One of the unique affordances of mobile technology is its ability to create new learning spaces. eLearning was often described as ‘anywhere, anytime’, but mobile technology allows learning and teaching to become something that is ‘everywhere, all the time’. It is a subtle difference but with significant impact. The ability of this technology to connect, combined with powerful applications to consume and produce allow the device to create a space. This permits a new user-centric model where space is defined by the user and the device, not the physical location or proximity to a campus. This has specific benefits and implications for staff and students at CSU.
The allowance of the technology to create new spaces releases us from the desk, or any other physical inhibitor. It means that staff and students can move into new physical environments and leverage spaces appropriate to the task:
“The device freed me up to work in environments that were more conducive to creative activity. It also allowed me to show my students these places. For example, we held one writing class at the botanical gardens…to capture pictures, sound etc. After a time, we came back together to share…about a particular section of this space.”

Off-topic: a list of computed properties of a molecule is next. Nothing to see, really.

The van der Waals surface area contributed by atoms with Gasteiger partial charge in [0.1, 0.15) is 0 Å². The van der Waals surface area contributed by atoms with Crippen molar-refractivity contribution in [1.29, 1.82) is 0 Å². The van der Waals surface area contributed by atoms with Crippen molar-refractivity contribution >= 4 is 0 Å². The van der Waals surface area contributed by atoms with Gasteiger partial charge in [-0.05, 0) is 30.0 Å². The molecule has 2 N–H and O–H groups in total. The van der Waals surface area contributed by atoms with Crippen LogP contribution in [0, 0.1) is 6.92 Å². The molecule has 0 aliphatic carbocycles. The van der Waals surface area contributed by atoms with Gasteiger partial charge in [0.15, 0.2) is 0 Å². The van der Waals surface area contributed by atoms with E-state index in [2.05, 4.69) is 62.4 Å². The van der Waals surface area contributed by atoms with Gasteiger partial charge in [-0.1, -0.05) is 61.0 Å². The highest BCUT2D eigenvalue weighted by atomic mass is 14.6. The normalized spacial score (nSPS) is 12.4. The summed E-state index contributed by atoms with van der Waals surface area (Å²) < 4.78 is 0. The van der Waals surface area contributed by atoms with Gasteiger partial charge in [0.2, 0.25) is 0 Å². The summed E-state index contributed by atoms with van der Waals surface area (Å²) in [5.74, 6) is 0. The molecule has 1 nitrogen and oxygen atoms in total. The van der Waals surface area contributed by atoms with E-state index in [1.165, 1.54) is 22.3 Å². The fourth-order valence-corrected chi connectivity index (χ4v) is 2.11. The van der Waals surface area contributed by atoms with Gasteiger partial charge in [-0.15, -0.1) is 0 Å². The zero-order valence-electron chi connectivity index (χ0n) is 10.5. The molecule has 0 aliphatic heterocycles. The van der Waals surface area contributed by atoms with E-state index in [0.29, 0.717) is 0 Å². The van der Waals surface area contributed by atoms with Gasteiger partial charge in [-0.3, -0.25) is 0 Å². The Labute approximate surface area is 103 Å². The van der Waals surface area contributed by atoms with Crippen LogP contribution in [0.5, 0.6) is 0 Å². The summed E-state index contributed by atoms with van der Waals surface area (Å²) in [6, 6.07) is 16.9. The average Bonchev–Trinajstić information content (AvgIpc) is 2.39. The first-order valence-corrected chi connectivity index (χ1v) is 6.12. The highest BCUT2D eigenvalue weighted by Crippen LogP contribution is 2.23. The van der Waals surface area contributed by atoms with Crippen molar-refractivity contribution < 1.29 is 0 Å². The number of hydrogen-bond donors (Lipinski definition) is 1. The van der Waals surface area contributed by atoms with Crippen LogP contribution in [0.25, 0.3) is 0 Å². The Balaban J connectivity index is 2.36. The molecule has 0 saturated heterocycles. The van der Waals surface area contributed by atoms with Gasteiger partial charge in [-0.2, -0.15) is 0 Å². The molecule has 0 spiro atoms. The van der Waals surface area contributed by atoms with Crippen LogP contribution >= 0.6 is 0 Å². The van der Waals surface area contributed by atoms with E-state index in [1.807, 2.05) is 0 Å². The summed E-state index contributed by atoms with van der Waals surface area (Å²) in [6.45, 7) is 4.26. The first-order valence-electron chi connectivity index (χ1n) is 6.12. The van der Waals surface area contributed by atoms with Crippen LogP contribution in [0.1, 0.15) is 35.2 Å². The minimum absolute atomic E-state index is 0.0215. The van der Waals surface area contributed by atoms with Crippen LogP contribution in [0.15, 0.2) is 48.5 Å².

Academics also shared experiences of shifting from traditional spaces for convenience and comfort, “using the iPad for marking on the train and sitting up in bed”.
This also applies to students on practicum, where they can incorporate the device into the specific learning experience much more easily, as well as staff who are able to capitalise on the overall portability of the device:
“Once I got the iPad I did not need to lug the laptop around as much. I also think that getting away from my desk may have had physical benefits, but these may have just been mental benefits (but it was beneficial nonetheless).”